Finally, as in the previous version of Windows Phone, you can also pin a note itself directly on the start screen. All of the OneNote tiles now match the colour of the icon on the desktop version of the product, unlike the ‘Office orange’ that was used last time.

Using Hair Bands to Keep Things Tidy

Some of the more observant may have noticed that the cables in my last post were fairly tidy – and kept together by a black band.

The thing I use to keep stuff like this together is hair bands… bit of a strange thing to use – you may think – but I’ve tried using elastic bands (look horrid, feel horrid) and plastic tie wraps (permanent, big) and a few other potential solutions, but one day I decided to try using simple black hair bands from Superdrug and it worked really well.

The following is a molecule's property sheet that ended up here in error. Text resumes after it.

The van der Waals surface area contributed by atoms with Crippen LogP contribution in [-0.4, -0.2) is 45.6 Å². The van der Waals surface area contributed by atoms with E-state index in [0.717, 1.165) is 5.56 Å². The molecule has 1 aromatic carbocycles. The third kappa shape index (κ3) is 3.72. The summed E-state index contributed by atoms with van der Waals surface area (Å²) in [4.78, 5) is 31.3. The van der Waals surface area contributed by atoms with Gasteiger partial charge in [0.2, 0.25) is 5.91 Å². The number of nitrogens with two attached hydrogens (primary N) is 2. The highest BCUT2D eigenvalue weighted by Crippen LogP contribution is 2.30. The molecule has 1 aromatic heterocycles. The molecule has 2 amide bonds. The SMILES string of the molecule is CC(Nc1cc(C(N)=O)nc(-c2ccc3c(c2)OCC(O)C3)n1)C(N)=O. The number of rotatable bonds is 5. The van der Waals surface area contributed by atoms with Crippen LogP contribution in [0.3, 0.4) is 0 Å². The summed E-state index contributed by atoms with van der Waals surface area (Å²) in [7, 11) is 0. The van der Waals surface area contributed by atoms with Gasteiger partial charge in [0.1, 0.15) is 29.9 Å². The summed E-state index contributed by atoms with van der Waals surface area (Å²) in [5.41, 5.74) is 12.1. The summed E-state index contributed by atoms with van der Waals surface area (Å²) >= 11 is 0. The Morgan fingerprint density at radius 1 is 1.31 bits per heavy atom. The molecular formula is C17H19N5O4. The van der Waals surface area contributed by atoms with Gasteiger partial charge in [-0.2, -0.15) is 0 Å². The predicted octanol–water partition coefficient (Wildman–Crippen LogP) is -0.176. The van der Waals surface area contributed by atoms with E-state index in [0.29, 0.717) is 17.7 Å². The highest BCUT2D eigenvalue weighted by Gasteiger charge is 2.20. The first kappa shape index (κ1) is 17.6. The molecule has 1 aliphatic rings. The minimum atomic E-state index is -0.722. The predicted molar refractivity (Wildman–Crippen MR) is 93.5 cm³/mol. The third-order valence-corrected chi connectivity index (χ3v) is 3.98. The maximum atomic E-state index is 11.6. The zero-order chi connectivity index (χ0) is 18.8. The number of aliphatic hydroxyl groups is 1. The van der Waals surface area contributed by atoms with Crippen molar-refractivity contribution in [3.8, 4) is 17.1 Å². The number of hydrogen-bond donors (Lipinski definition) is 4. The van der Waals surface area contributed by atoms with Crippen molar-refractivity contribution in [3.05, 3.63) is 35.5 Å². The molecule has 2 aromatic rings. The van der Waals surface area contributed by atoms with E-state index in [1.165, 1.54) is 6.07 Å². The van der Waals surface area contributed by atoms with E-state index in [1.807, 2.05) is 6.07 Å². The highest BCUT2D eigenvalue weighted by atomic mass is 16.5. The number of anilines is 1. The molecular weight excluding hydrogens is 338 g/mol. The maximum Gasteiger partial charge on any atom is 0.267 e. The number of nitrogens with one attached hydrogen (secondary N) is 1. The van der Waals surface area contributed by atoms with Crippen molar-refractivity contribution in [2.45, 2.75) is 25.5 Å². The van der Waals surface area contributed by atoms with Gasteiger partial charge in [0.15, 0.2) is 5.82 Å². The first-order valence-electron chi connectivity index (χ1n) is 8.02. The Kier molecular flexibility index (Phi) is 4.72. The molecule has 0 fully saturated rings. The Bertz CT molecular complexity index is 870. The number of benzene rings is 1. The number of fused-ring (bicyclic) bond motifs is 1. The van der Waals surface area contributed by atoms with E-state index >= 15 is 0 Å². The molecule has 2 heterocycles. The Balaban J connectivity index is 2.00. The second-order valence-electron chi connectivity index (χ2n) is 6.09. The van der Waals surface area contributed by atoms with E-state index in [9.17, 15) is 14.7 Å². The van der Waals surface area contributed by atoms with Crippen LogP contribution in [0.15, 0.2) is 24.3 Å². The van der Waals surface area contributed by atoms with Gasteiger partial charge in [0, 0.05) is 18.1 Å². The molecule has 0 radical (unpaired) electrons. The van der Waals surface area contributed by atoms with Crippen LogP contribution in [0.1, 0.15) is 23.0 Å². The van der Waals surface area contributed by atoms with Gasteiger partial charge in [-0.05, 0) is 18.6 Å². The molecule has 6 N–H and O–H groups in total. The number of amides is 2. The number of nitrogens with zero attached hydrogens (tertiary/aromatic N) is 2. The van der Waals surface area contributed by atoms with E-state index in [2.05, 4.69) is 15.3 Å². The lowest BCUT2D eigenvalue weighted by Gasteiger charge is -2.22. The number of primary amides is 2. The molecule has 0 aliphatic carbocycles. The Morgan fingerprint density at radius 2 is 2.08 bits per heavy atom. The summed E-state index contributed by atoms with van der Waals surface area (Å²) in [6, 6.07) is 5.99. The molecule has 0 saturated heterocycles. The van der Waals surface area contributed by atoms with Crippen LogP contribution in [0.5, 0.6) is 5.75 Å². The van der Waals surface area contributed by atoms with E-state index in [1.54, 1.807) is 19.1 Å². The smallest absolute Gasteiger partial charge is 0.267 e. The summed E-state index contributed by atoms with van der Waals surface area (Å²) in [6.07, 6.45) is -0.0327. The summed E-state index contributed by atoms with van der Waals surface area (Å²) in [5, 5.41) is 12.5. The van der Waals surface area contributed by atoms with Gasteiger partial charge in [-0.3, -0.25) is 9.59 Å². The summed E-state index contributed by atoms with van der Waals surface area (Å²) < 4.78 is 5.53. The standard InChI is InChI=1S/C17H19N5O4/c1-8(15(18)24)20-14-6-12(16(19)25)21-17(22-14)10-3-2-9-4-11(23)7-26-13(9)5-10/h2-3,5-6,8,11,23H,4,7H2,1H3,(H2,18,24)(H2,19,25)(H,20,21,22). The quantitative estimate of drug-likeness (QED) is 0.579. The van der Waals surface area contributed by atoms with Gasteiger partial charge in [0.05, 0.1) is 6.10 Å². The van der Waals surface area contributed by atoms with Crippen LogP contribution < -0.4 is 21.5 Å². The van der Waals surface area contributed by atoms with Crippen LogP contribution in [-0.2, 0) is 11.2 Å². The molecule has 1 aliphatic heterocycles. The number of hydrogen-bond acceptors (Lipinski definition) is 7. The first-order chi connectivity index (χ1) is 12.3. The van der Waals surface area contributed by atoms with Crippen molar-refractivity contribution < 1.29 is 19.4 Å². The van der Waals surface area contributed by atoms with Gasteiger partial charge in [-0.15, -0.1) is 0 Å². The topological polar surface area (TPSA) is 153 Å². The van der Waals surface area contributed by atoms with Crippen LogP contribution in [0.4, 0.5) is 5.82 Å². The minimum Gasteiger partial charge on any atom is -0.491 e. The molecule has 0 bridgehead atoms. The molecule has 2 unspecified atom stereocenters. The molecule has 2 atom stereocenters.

I keep them tucked away inside a small mesh case by MUJI which is much more convenient than just wrapping them around each other like I used to do. By having a supply of them I always know that I can quickly tidy things away without having to think about it.

Thanks to the stretchy nature of hair bands, they can be used to keep all kinds of things organised such as cables, belts and accessories, small notebooks, and much more. Always keep in mind that they are not the strongest thing in the world, so do not try to stretch them out too much!

Keeping Mobile Charging Cables Organised

I love keeping things organised. In my opinion, the first things to focus on are those that you tend to use every day. Here’s one of my simple ‘life hacks’ for staying up and running while on the go.

As a user of technology (who isn’t?) I have a few mobile devices that tend to need charging fairly regularly and over the last couple of years I’ve managed to reduce the number of cables down to a minimum. Here’s how I’ve organised them into one container for easy use.